Wine Science, by Jamie Goode

Published by Sally on February 20, 2014

Title of book: Wine Science – the application of science in winemaking
Author: Jamie Goode
Publisher: Mitchell Beazley
Publication date: 2014
ISBN 978-1-84533-878-7
Pages: 216
Price: £30.00

 I like the way Goode arranges grape growing and winemaking information under selected subject titles of topicality rather than taking a chronological route through the process.

With this new edition, Goode brings us up to date with several expanded and revitalised sections, including minerality, a subject close to my own heart. After outlining the term’s misuse, and how notable writers do use the term, he explores what is actually known, so far, about this fascinating topic. One that will run for some time as terroir effects are further researched.

Oxygen management also gets greater attention as OTRs (oxygen transmission rate) and TPOs (total package oxygen) have made their way into more common parlance since the last issue of his book. Our understanding of how oxygen relates to wine, and its importance, at various stages during winemaking has been an area benefiting from significant amounts of research. Similarly VSCs (volatile sulfur compounds) and SLOs (sulfur-like odours) get a useful update in the sulfur dioxide sections.

Additionally, the mainstay, but not always widely appreciated, production method of Beaujolais – (semi)-carbonic maceration and the use of whole bunches in red ferments has taken off big time since the first edition of Wine Science, so it’s great to see Goode giving this fascinating topic due prominence. It used to be that kicking the vine to see if fruit fell off determined ripeness, now apparently folk are chewing stems to determine whether to add them to the fermentation. This wine science stuff is not always quite as high-tech as we might have thought!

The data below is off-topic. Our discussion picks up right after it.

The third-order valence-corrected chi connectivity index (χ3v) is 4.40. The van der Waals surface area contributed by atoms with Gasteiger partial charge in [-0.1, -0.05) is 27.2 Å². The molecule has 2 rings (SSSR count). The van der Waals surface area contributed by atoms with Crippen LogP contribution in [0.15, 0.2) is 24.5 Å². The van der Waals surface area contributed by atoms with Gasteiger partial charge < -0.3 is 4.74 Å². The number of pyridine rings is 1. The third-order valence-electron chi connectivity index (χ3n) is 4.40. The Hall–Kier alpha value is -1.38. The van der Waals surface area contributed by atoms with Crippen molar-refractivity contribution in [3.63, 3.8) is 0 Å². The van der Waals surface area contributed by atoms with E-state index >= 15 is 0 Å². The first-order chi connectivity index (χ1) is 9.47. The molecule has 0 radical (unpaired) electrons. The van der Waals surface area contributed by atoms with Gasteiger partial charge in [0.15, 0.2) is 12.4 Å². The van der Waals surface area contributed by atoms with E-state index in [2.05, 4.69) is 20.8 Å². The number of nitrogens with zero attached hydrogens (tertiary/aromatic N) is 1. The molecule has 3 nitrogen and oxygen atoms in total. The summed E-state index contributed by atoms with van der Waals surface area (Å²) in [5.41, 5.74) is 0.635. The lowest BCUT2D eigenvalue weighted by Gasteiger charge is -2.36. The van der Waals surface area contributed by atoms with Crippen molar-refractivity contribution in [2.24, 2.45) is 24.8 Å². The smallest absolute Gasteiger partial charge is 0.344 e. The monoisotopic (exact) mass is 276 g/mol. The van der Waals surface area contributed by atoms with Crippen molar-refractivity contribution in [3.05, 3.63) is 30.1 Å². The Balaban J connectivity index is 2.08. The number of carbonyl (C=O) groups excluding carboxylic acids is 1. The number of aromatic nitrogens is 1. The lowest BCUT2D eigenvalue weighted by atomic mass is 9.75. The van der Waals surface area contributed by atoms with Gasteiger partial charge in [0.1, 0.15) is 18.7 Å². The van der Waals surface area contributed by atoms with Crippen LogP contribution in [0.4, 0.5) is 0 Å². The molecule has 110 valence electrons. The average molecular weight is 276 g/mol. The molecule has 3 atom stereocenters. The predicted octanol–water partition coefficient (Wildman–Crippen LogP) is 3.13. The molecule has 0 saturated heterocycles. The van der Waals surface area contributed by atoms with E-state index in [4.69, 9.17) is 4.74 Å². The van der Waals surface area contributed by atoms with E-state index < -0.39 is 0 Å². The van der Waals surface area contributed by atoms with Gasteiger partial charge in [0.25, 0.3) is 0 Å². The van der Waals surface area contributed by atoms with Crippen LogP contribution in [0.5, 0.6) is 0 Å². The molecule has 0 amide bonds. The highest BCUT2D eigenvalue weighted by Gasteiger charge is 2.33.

I have a couple of minor niggles. It’s a shame Goode doesn’t differentiate between ‘new’ and ‘carried over’ conversations. Maybe it’s just me but I initially interpreted the quotation marks as seeming to suggest a currency of information, akin to reading a magazine article, yet some quotes are the same ones as in the 2005 edition of his book. It’s absolutely right that Goode attributes the information; I wonder would a (year) of conversation have provided useful information, or am I being pedantic? I know I like stuff to be dated so I can contextualise. For sure, some of the quoted information is background, so maybe isn’t time-sensitive. But science, typically is time-sensitive, as the results of research move the boundaries of our knowledge. What was right x years ago may well have been proved incorrect at a later point in time.

I’d also have liked to see a reference list, which typically befits science-related work. Goode litters the book with stuff from the authors of research, but the relevant or associated research papers are not always referenced. It might be helpful for anyone wanting to delve a little deeper into any aspect of the work the author consolidates to have been directed to the original works.

This aside, he sure crams in a lot of info. There’s not too much waffle with this author. He hits the nail on the head with all the issues of the moment, and presents the arguments lucidly and intelligently, as, indeed you’d expect. He has the enviable ability to discuss detailed scientific issues clearly, logically and in a way that is understandable by non-scientists. Jolly good and thoughtful read, this book.

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